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What are the 2 main groups of the Digestive System
Alimentary Canal and the Accessory digestive organs
What ia the Alimentary Canal aka (Gastrointestinal tract)
is the continuous muscular digestive tube that winds through the body digesting and absorbing foodstuff; its organs include: the mouth, pharynx, esophagus, stomach, small intestine, and large intestine
What are the Accessory digestive organs
Aids digestion physically and produce secretions that break down foodstuff in the GI tract; the organs involved are the teeth, tongue, gallbladder, salivary glands, liver, and pancreas. Food does not actually enter most accesory organs.
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Food does not actually enter most accessory organs.
What are the 6 Digestive proccesses
Ingestion, Propulsion, Mechanical modification, Chemical digestion, Asorption, and Defecation.
Ingestion
Simple act of putting food into the mouth
Propulsion
Moves food through the alimentary canal and includes both swallowing and peristalsis, This process is the result of muscle contractions.
Mechanical modification
(Not digestion) of food. It is the physical proccess of preparing the food to make it easier for chemical digestion and involves chewing, mixing, churning, and segmentation.
Chemical digestion
Series of chemical reactions (Catabolic reactions) in which complex food molecules are broken down to their smaller chemical building blocks by enzymes
Absorption
Is the passage of digested end products from the lumen of the GI tract through mucosal cells into the blood or lymph
Defecation
Eliminates indigestible substances from the body via the anus as feces.
What is the relationship with the visceral peritoneum and parietal peritoneum.
Visceral peritoneum-covers the external surfaces of most of the digestive organs

Parietal peritoneum-lines the bdy wall of the abdominopelvic cavity
What is the fluid in the parietal cavity
Peritoneal fluid
What is Peritonitis
An imflamation of the Peritoneum
Four layers of the alimentary canal
Mucosa, Submucosa, Musclaris externa, Serosa
Mucosa
It is the innermost, moist, epithelial membrane that lines the entire digestive tract. It secretes mucus, Digestive enzymes and hormones; Absorbs digestive end products into blood; and it protects against infectious disease.
Submucosa
It is a moderately dense connective tissue layer containing blood and lumphatic vessels, lymphoid follicles and nerve fibers.
Muscularis externa
Consists of smooth muscle and is responislbe for peristalsis and segmentation
Serosa
It is the protective outer layer of the intraperitoneal organs, and is the visceral peritoneum.
What are the Mouth and its Associated organs
The lips and cheeks, The palate, The tongue, Salivary glands, and teeth.
The lips and cheeks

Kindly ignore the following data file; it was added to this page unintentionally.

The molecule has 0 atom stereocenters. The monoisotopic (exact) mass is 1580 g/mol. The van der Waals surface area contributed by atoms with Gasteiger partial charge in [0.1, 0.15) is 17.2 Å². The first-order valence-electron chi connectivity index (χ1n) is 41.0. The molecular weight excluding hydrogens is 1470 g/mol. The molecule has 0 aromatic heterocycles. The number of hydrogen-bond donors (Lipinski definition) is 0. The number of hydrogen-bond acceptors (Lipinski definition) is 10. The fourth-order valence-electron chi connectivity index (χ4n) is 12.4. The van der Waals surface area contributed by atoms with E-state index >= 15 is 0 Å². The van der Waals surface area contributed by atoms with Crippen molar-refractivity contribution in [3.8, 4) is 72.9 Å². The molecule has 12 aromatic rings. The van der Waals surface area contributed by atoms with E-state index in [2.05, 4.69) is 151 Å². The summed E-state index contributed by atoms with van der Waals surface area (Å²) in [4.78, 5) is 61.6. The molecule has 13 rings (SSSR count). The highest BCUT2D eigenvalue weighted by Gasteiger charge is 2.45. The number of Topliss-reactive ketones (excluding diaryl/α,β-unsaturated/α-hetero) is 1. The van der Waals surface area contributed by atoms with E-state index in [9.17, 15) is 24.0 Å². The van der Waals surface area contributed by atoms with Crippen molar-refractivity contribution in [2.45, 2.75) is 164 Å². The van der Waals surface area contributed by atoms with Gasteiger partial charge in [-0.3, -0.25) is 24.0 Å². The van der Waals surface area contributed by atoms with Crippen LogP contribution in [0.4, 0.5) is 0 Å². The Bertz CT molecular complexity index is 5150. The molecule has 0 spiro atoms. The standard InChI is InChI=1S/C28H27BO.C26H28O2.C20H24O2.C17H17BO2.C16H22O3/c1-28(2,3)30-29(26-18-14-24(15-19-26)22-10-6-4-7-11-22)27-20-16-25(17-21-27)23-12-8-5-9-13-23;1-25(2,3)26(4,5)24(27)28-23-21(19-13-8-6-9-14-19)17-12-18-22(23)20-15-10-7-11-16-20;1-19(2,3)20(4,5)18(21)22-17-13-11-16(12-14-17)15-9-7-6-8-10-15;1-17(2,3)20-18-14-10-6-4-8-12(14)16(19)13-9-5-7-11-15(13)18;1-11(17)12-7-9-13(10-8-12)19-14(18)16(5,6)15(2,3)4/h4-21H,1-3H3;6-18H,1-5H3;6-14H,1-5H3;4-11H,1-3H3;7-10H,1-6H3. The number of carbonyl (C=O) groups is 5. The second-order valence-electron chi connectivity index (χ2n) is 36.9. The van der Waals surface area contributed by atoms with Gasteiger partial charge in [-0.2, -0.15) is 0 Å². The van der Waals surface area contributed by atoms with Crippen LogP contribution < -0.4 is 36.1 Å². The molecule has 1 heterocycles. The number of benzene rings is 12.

Helps keep food between the teeth when we chew and plays a small role in speech.
The Palate
It forms the roof of the mouth and has two parts: The hard palate anteriorly and the soft palate posteriorly.
The tongue
It is made of interlacing buncles of skeletal muscle and used to reposition food when chewing, mixes food with saliva, initiates swallowing, and helps form consonants for speech.
Salivary glands
Produces saliva, dissolves food chemicals, moistens food, and contains chemicals that begin breakdown of starches
The teeth
It tears and grinds food, breaking it into smaller pieces.
The Pharnyx
(oropharnyx and laryngopharnyx) Provides a common passageway for food, fluid and air.
Esophagus
Provides a passageway for food and fluids from the laryngopharnyx to the stomache where it joins at the cardiac orifice.
What is mastication
Chewing, begins the mechanical breakdown of food and mixes the food into saliva
What is Deglutition
Swallowing, it is a process that involves 2 phases.

The buccal phase is voluntary and occurs in the mouth where the bolus is forces into the oropharnyx.

The pharyngeal -esophageal phase is invoumtary and occurs when food is squeezed through the pharnyx and into the esophagus.
What is the stomach for?
It is a temporary storage tank where the chemical breakdown of proteins is initiated and food is converted to chyme.
Major regions of the stomache are
The cardiac region, fundus, body, and plyoric region.
Ruggae
Allows the stomach to expand
Sphincters
allow the stomache to store food.
3 secretions of the stomache that produce gastric juice
Hydrochorlic acid, Pepsinogen, and Pepsin
(HCL) Hydrochorlic acid
Provides the optimum PH for pepsin activity
Pepsinogen
Activated into pepsin at an acid PH
Pepsin
Protein digesting enzyme
Alkaline tide
normally encountered after eating a meal, when stomach acid is released into the stomach causing a temporary increase in pH of the blood.
3 parts of the small intestines
Duodenum, Jejunum, and ileum
What does the small intestine do
Site of the completion of digestion and absorption of nutrients
3 microscopic modifications for absorption in the small intestines
Plicae circulares, Villi, and microvilli.
What does the gallbladder do
It stores and concentrates bile that is not needed immediately for digestion.
What does the large intestines do
It asorbs water from indigestible food residues and eliminates the latter as feces.
Major sections of the large intestines
Cecum, Appendix, colon, rectum, and anal canal.
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